Beating the flu
The flu is a contagious respiratory infection that can spread easily on a college campus. Close living quarters, auditoriums crowded with students, shared dining halls and study spaces, including the library and classrooms, are just a few of the places a virus can thrive.
According to the Centers for Disease Control and Prevention, 20 percent of the population is infected with the flu yearly. Of the people infected, more than 200,000 require hospitalization.
The flu season typically begins around October and runs through May. However, the peak for flu season is typically around January or February — so be sure to take precautionary measures to prevent getting sick.
The flu can spread when an infected person coughs, sneezes or talks near an uninfected person. If infectious droplets are inhaled, a person can become sick. A person can also contract the flu by simply touching a surface with flu germs and then touching their eyes, nose or mouth.
Health and human performance senior Herbert Griffin described being afflicted with the flu earlier in the school year.
“When I was sick, I was miserable,” Griffin said. “Being sick doesn’t only affect your body — it also affects your school, work and social life.”
Indeed, coming down with the flu can take its toll on many aspects of a student’s life. Political science freshman Javier Perea shared his thoughts about the recommended flu vaccine.
“In the past, I haven’t gotten the vaccine, because I never really thought I’d need it,” Perea said. “I haven’t had the flu this year, but my roommate just did, so I am a little bit concerned.”
Vaccines may be painful, and preventative measures may be a drag, but no one wants to have the flu. Nevertheless, practicing healthy habits and being mindful to avoid germs may not guarantee that you will be flu-free this season. Review the following tips to ensure that you are ready for whatever comes your way.
Prevention is easy
It is important to know what steps to take before being struck with a mentally and physically draining virus so that it can be avoided altogether. The No. 1 way to prevent getting the flu is to get vaccinated for it and practice healthy habits.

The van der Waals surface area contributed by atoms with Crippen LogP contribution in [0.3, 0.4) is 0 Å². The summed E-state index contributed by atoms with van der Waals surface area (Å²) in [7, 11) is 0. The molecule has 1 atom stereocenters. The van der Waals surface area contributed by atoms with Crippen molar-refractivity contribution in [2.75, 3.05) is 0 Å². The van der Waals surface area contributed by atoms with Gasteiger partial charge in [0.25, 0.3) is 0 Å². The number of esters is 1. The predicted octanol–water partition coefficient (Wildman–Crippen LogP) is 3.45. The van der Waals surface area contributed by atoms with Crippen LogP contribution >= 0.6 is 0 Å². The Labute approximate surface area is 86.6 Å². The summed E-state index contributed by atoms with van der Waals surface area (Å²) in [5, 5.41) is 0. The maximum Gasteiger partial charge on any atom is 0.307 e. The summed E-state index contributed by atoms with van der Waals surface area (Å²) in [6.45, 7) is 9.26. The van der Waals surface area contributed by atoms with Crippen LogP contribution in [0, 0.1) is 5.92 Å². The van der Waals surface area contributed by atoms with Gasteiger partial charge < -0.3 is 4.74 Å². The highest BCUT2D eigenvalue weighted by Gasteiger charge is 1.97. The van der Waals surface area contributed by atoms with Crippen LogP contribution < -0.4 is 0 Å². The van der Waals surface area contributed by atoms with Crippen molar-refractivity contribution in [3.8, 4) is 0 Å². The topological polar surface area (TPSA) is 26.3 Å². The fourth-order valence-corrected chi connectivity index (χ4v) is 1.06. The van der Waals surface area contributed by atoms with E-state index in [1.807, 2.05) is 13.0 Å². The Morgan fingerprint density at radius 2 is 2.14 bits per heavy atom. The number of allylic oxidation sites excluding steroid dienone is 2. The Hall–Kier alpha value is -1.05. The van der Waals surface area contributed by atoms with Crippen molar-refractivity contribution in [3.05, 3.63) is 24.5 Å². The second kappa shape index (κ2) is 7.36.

- Keep your distance from infected individuals
- Wash your hands frequently
- Avoid touching your eyes, nose and mouth
- Clean hard surfaces that may be contaminated with germs
- If your doctor prescribes them, take antiviral flu medications
Know the symptoms
Infected people may have all or only some of the following symptoms:
- Fever (not everyone with the flu will have fever) or chills
- Sore throat
- Runny or stuffy nose
- Muscle or body aches
If you do get sick, know what to do
- Stay home and avoid contact with others, except for a doctor — though most people can recover from the flu without seeking medical attention.
- After fever subsides, allow 24 hours before leaving home.
- Take prescribed antiviral medications if necessary and as instructed.
- Cover coughs and sneezes.
- Wash hands thoroughly.
- Be sure to get plenty of rest.
- Drink plenty of clear fluids — such as water, broth, sports drinks or electrolyte beverages — to prevent dehydration.
- Avoid alcohol and caffeinated beverages such as coffee and soda
- Place cool, damp washcloths on arms, legs and forehead to reduce fever-related discomfort. For chills, cover with a warm blanket.
- To ease a dry cough, try using a humidifier to increase the water vapor in a room.
- To soothe a sore throat, gargle a one-to-one solution of salt and warm water and spit out.
- Fever and body aches can be relieved with the use of acetaminophen or ibuprofen medications such as Tylenol, Advil, Motrin or Aleve.